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Immigration: Scottish Economy

Volume 653: debated on Monday 21 January 2019

8. What assessment he has made of the potential effect on the Scottish economy of the policies set out in the White Paper, “The UK’s future skills-based immigration system”. (908652)

The Government’s immigration White Paper sets out the principles of an immigration system that will work in the best interests of the whole of the UK. As my right hon. Friend the Home Secretary has made clear, the White Paper is the start of the conversation. I look forward to ongoing engagement with stakeholders in Scotland over the course of this year.

The Scottish policy chair at the Federation of Small Businesses has said:

“The UK Government’s obstinate approach to immigration is a clear threat to many of Scotland’s businesses and local communities. These proposals will make it nigh impossible for the vast majority of Scottish firms to access any non-UK labour and the skills they need to grow and sustain their operations.”

Is he wrong?

The hon. Gentleman is right to point out the importance of our engaging with business groups and stakeholders across Scotland. I was delighted to meet the CBI in Scotland in a business roundtable back in the summer, and that engagement will continue. I would also like to point out that the independent Migration Advisory Committee was very much of the view that Scotland’s economic situation is not sufficiently different from the rest of the UK to justify a very different migration policy.

Does the Minister accept that the idea of a skills-based immigration system is undermined by having an arbitrary salary threshold, which should be scrapped in favour of an honest assessment of the real skills demand across different sectors in the economy?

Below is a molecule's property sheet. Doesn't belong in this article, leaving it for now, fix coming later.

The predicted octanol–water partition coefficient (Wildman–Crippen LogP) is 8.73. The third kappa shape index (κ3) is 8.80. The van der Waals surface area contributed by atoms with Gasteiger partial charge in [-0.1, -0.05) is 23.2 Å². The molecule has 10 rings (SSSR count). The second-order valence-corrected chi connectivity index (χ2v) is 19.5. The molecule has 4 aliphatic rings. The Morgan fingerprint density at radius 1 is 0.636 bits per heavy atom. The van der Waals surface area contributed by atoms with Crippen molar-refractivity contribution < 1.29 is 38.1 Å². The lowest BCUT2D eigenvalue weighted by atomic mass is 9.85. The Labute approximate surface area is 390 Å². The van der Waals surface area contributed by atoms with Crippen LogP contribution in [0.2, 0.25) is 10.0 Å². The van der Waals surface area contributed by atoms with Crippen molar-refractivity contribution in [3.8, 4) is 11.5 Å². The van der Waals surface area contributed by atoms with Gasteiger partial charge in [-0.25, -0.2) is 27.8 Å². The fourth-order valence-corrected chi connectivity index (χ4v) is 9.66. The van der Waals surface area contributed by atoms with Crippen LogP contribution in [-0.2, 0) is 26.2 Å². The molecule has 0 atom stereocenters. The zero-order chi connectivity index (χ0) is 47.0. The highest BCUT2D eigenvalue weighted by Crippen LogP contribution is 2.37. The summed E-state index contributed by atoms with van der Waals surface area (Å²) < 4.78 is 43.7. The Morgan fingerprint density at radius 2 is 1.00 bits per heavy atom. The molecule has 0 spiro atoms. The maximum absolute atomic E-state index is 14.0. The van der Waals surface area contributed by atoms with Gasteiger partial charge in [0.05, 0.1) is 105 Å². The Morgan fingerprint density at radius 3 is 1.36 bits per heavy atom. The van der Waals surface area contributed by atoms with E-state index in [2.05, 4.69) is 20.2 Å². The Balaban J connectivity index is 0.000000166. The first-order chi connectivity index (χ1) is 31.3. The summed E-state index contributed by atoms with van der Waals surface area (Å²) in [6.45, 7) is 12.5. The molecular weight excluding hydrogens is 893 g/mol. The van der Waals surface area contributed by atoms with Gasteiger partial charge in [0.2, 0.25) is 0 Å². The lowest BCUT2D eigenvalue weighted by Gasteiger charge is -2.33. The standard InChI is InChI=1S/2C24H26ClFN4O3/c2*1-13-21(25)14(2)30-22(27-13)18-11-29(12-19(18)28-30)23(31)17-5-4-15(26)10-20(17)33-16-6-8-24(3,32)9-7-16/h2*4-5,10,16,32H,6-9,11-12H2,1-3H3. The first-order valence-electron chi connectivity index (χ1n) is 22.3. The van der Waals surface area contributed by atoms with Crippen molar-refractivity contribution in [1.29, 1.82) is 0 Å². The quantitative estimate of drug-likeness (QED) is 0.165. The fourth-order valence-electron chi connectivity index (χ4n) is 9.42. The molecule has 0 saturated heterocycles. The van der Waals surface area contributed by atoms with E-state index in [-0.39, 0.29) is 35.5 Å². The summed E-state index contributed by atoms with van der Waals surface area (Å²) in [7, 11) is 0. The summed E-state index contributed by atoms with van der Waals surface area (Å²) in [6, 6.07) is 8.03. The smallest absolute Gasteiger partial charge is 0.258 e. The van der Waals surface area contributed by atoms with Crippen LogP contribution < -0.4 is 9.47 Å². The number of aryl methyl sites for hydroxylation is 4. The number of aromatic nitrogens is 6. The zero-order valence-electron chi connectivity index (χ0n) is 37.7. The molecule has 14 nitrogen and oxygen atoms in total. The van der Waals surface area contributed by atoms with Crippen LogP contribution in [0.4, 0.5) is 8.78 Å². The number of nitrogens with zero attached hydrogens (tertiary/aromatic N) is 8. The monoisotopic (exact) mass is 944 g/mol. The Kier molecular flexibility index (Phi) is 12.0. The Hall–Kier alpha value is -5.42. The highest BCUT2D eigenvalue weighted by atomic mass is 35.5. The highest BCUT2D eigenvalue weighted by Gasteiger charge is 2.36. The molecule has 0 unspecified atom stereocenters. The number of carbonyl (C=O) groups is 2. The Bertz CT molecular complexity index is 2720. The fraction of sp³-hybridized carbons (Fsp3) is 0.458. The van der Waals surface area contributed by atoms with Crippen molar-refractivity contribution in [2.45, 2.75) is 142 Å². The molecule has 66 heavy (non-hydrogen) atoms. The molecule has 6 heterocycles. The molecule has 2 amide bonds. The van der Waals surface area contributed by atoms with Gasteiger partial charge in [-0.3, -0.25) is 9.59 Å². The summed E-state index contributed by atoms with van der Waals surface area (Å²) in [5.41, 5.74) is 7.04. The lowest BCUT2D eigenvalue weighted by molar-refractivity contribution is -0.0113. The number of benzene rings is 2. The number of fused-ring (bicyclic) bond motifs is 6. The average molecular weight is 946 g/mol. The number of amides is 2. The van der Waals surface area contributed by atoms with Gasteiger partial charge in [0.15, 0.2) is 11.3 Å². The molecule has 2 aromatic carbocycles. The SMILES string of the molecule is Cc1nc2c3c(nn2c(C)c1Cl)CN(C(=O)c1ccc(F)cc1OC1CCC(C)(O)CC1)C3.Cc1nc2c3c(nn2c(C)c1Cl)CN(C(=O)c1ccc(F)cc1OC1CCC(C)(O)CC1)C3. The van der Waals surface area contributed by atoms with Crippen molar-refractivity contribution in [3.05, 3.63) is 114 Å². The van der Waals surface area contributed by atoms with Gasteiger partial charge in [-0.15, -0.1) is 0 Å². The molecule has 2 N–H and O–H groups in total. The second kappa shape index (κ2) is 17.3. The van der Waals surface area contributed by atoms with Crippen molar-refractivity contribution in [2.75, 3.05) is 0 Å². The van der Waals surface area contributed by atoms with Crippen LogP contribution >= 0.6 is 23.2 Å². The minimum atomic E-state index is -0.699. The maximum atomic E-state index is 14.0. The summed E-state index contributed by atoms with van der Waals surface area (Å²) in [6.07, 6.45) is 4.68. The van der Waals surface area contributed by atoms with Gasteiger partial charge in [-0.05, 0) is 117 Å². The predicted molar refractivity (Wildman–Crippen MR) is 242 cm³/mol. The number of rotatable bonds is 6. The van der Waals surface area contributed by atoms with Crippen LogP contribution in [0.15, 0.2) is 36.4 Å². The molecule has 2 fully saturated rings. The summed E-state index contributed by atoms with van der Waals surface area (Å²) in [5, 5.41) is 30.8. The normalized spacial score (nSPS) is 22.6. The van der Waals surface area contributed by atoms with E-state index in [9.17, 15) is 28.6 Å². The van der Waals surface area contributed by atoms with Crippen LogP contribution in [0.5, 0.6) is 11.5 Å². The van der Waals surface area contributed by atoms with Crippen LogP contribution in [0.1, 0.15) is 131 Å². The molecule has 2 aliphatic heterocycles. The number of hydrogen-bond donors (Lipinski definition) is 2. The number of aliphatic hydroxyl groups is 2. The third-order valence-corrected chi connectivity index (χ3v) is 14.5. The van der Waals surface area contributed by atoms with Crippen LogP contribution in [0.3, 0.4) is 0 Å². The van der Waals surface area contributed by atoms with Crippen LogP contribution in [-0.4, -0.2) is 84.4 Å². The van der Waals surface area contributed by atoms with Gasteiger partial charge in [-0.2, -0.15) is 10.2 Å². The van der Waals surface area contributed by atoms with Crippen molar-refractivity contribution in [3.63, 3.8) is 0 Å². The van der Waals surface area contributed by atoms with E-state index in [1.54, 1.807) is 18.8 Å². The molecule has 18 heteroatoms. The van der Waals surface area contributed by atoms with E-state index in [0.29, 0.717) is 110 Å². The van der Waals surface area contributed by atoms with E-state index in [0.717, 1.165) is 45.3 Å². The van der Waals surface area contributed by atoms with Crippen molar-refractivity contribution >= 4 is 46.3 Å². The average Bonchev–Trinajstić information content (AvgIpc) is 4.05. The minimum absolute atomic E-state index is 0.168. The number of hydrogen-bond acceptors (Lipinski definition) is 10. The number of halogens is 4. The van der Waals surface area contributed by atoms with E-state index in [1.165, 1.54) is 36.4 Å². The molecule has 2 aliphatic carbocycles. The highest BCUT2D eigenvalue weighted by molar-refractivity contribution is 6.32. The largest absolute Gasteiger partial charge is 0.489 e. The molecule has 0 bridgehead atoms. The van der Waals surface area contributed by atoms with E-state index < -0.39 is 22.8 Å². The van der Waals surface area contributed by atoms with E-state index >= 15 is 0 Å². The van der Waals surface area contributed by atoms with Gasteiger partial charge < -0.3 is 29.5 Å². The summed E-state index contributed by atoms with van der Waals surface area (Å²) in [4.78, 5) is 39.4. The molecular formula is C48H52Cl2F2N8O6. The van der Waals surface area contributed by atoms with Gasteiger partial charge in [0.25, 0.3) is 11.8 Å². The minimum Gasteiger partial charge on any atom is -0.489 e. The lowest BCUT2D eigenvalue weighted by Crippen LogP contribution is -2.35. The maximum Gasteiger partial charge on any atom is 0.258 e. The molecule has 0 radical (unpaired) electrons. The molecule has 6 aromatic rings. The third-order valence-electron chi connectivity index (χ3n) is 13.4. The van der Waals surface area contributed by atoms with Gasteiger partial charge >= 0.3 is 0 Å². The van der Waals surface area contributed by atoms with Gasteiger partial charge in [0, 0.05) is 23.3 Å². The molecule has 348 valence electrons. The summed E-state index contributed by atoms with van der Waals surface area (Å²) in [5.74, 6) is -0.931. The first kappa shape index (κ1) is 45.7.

I would gently point out that it was not an arbitrary salary threshold; it was the one put forward by the independent Migration Advisory Committee. It is, of course, important that we engage with business and employers across the whole of the United Kingdom, and we will use the next 12 months to do so.

My hon. Friend the Member for Linlithgow and East Falkirk (Martyn Day) has referred to the concerns of the policy chair of the Federation of Small Businesses in Scotland. The chief executive of the Scottish Tourism Alliance, Marc Crothall, has said:

“There is no doubt that the government’s plans will exacerbate the existing recruitment crisis considerably, placing our tourism industry and what is one of the most important economic drivers for Scotland in severe jeopardy.”

Is he wrong as well?

The hon. and learned Lady will be aware that the Migration Advisory Committee, which is independent of Government, made the point that it did not see the case for a wide range of sectoral schemes. In fact, it made the case that perhaps only in agriculture was one appropriate. However, it is important that we continue to engage with all businesses and sectors. I am sure she will be delighted to know that the tourism industry in Wales has already beaten a path to my door, and I look forward to Scotland doing likewise.

Clearly the tourism industry in Scotland are very unhappy with the proposals, and I beg to suggest that they know more about their industry than the Migration Advisory Committee. The reality of the situation is that people in businesses across Scotland are dismayed by the UK Government’s approach to immigration. Scotland already has different policies and approaches on taxation, climate change, tuition fees and social care. If those major areas of policy can be devolved and implemented to suit Scotland’s needs, why can immigration not be devolved? I would like to know the Minister’s views, rather than the Migration Advisory Committee’s views.

I am sure the hon. and learned Lady recalls my appearance before her at a Select Committee, where I made it clear that my view was that immigration policy was a matter reserved to the United Kingdom Government.